Before the cronut, there was another round, wheel-shaped pastry filled with sweet, rich, almond and hazelnut butter cream. But is the Paris-Brest some kind of gourmet doughnut? Pas du tout!, the French would reply. In this month’s Beyond Brioche, hop on your bicycle and discover the classic Paris-Brest pastry.
In the late 19th century in France, riding a bicycle was all the rage, and bicycle races began to pop up here and there. There’s more to French bicycle races than the Tour de France: in 1891, journalist Pierre Giffard came up with the idea for a race that went from Paris to the Brittany seaside city of Brest, and back to Paris again. His newspaper, Le Petit Journal, would cover the race, earning his newspaper and the bicycle industry some healthy publicity.
A few years later, in 1910, Giffard decided to commemorate the race, and asked baker Durand to dream up a pastry to symbolize the race. The Paris-Brest was born…
A fitting homage to the bicycle race, the Paris-Brest is shaped like a wheel tire. It is a plump and chewy tire made of choux pastry – the magic behind chouquettes – and filled with praliné butter cream. Praliné is a heaven-sent creation: sugar, almonds, and hazelnuts ground together into a divine paste that just might be more addictive than Nutella (who knew that was even possible?).
The Paris-Brest, a novelty when it was introduced, has now become a mainstay in bakeries all over the French territory. As a French resident, you may never have gone to Brest, but you have surely taken a bite of this memorable patisserie. The crunchy top, often covered in golden slivered almonds gives way to a buttery smooth cream that leaves a lingering sweet, roasted taste on your taste buds long after you’ve had the last bite.
In the past few years, as the French became newly enamored with their very own pastry classics, the Paris-Brest stepped out from behind the bakery counter and into the spotlight. Celebrity pastry chefs began reinventing the wheel, so to speak, introducing the Paris-Brest in new forms and designs. Philippe Conticini, of La Pâtisserie des Rêves, was one of the first to try his (expert) hand at the 2.0 version of the classic, letting go of the traditional wheel shape in favor of a wreath of round, bouncy choux. The result is a dessert that can easily be shared – to each his choux – and that also looks more neat and clean-cut than some of the original versions.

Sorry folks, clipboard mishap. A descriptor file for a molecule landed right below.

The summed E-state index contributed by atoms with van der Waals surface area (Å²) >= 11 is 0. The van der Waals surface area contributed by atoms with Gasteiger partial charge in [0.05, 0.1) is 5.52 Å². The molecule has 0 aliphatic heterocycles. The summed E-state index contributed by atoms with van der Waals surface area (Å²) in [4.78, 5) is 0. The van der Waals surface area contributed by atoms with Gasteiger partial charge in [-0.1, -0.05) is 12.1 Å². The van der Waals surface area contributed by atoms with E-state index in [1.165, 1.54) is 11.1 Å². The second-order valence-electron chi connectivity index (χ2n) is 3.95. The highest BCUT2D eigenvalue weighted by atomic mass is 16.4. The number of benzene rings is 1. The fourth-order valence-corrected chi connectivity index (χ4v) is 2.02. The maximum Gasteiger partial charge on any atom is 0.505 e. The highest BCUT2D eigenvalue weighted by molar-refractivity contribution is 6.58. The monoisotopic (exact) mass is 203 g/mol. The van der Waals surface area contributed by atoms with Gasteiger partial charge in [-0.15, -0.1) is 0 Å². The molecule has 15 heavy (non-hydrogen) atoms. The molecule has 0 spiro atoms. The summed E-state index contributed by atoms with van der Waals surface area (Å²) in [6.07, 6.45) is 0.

Across France, these new Paris-Brest have made the rounds, and have even bicycled their way across the Atlantic to Dominique Ansel’s bakery, where a Paris-New York with its chocolate, caramel, and peanut butter filling is available to share.
Back in Paris, where the nouveau classic has become ubiquitous, other star bakers have decided to keep it simple, offering the traditional Paris-Brest to a crowd that has learned to love it once again. Sebastien Gaudard is a good example: in his subway-tile white bakery, the Paris-Brest is a simple wheel of choux pastry that allows the generous praline filling to shine.
Looking for another destination than Brest? Chef Nicolas Tissier of the Comptoir du Médoc has a Paris-Blaignan on his dessert menu, crafted with caramelized hazelnuts from Médoc, that won’t disappoint.
Hop on any bicycle you choose, sweet or sporty – we won’t judge. Your taste buds need some exercise, too.